Wednesday, September 28, 2011

The Basic Problem with Capitalism

Brad DeLong noted Nouriel Robini's call of the double dip.

In comments, Graydon made these observations with which I strongly concur:

I think it's much more basic than that. The problem is that capitalism's core goal -- wealth concentration -- is not actually a good idea in terms of general prosperity. Climax forests are great if you're a mature redwood; they're lousy if you're anything else, and almost everyone is something else. (and even the mature redwoods have crowding-out issues among themselves.)
What we're seeing now is analogous to climax forest formation; all of a sudden, a whole bunch of organisms that were getting by OK aren't getting any light anymore, and the whole ecology changes. (From the point of view of the seriously wealthy, they're all still a bit panicked that they're not going to have a chair when the music stops/their tree isn't going to be quite tall enough to avoid being crowded out by the neighbors.)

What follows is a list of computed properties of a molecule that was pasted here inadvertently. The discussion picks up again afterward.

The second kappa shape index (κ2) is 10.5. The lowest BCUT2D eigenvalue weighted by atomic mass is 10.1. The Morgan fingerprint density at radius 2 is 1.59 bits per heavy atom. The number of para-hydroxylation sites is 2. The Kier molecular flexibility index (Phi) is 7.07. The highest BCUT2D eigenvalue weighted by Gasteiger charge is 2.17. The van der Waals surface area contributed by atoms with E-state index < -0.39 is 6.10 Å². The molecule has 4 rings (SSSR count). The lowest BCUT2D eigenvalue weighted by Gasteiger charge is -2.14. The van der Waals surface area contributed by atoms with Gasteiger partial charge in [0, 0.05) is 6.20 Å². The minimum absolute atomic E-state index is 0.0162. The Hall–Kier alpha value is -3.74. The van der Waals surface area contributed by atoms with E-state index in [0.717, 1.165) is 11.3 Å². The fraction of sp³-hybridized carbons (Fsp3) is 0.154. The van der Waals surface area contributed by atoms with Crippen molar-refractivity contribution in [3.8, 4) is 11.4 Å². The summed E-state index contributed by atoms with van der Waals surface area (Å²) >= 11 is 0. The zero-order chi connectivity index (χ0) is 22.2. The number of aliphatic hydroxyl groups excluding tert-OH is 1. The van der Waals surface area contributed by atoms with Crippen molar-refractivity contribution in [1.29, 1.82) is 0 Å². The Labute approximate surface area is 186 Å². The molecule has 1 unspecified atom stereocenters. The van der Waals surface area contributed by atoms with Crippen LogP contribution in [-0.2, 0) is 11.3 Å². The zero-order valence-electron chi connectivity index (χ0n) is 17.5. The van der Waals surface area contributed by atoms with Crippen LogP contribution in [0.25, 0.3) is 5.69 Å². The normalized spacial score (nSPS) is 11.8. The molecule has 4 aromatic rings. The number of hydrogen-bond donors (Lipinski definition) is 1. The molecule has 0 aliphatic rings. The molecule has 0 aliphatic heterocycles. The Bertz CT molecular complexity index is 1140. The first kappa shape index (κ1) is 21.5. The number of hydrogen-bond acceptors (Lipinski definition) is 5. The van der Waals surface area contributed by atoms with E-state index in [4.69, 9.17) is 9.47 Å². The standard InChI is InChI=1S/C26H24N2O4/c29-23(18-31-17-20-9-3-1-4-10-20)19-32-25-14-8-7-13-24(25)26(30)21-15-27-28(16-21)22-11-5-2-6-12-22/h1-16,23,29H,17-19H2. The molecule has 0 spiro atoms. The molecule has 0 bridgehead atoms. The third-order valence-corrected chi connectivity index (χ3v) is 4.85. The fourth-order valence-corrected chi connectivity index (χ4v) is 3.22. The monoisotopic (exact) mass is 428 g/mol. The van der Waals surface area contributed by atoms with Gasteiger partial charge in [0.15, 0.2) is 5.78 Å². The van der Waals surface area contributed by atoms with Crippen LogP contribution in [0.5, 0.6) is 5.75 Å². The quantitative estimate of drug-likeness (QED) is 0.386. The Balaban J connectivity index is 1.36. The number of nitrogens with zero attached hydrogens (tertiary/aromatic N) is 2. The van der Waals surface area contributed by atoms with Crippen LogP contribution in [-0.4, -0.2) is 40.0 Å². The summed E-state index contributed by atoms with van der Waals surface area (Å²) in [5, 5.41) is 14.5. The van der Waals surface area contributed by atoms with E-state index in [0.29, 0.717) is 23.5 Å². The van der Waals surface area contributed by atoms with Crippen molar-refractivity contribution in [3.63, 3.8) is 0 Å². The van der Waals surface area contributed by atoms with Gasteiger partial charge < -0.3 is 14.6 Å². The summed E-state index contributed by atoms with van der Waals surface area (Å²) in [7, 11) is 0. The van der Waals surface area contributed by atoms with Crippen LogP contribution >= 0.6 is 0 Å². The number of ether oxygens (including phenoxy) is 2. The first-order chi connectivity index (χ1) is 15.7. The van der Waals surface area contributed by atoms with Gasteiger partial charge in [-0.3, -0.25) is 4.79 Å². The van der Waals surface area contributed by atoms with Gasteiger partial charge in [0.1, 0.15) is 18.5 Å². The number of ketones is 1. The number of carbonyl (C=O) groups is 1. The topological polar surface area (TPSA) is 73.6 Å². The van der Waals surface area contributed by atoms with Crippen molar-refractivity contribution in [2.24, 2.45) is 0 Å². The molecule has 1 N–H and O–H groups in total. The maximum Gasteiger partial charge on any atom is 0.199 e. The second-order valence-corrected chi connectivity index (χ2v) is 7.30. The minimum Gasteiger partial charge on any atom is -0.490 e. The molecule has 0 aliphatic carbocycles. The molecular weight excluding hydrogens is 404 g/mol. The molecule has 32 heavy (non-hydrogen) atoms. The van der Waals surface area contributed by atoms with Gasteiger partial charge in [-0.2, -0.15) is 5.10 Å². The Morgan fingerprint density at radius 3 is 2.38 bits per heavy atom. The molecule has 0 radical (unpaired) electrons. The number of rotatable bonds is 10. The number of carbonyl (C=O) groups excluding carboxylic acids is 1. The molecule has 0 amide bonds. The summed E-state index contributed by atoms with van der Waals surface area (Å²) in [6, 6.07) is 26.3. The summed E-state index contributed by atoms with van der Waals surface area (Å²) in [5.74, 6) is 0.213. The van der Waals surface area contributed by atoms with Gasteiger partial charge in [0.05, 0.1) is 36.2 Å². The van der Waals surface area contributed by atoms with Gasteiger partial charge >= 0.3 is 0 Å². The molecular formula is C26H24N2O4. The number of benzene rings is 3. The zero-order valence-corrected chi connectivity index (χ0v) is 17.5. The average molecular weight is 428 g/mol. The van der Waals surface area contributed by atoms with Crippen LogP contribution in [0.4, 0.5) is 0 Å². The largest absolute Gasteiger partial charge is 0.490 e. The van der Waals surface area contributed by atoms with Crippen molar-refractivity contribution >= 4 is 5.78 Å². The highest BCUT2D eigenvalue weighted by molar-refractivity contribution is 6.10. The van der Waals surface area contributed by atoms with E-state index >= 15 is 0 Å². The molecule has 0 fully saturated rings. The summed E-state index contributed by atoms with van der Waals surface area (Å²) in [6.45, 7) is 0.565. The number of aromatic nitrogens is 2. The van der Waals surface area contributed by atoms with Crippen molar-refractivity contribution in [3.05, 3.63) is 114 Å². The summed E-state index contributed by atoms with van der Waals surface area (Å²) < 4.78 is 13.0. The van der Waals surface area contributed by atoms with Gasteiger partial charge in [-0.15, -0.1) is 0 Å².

Doing the obvious and nigh-certain-to-work things aren't morally acceptable to the mature redwoods -- they'd stop towering over all those little organisms -- so they won't. Indeed, they can't, unless they adopt a different moral position. (Or until they stop being, as Duncan Black keeps pointing out, incompetent.)
So the only two really plausible outcomes are a general, protracted -- generationally protracted -- slow collapse of prosperity into plutocracy in at least the developed world, with widespread resumption of defacto debt peonage for the working and professional classes, or a general replacement of the "redwoods" with persons interested in securing the general prosperity.

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